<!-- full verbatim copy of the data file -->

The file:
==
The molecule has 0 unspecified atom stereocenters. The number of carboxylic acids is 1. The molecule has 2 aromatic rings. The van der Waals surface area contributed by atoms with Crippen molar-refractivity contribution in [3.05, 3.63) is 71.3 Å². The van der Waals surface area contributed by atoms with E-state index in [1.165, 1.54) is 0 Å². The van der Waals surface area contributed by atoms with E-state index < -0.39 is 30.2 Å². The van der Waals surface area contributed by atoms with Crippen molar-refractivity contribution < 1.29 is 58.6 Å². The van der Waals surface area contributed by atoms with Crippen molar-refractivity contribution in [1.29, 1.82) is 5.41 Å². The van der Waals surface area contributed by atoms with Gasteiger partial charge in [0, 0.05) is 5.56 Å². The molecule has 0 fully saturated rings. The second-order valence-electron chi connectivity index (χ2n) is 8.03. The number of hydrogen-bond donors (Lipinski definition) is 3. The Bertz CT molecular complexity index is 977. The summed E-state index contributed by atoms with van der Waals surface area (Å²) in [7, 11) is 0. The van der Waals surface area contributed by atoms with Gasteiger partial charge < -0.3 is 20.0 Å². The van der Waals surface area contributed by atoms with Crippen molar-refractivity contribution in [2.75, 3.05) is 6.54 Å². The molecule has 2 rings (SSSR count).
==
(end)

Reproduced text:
The molecule has 0 unspecified atom stereocenters. The number of carboxylic acids is 1. The molecule has 2 aromatic rings. The van der Waals surface area contributed by atoms with Crippen molar-refractivity contribution in [3.05, 3.63) is 71.3 Å². The van der Waals surface area contributed by atoms with E-state index in [1.165, 1.54) is 0 Å². The van der Waals surface area contributed by atoms with E-state index < -0.39 is 30.2 Å². The van der Waals surface area contributed by atoms with Crippen molar-refractivity contribution < 1.29 is 58.6 Å². The van der Waals surface area contributed by atoms with Crippen molar-refractivity contribution in [1.29, 1.82) is 5.41 Å². The van der Waals surface area contributed by atoms with Gasteiger partial charge in [0, 0.05) is 5.56 Å². The molecule has 0 fully saturated rings. The second-order valence-electron chi connectivity index (χ2n) is 8.03. The number of hydrogen-bond donors (Lipinski definition) is 3. The Bertz CT molecular complexity index is 977. The summed E-state index contributed by atoms with van der Waals surface area (Å²) in [7, 11) is 0. The van der Waals surface area contributed by atoms with Gasteiger partial charge < -0.3 is 20.0 Å². The van der Waals surface area contributed by atoms with Crippen molar-refractivity contribution in [2.75, 3.05) is 6.54 Å². The molecule has 2 rings (SSSR count).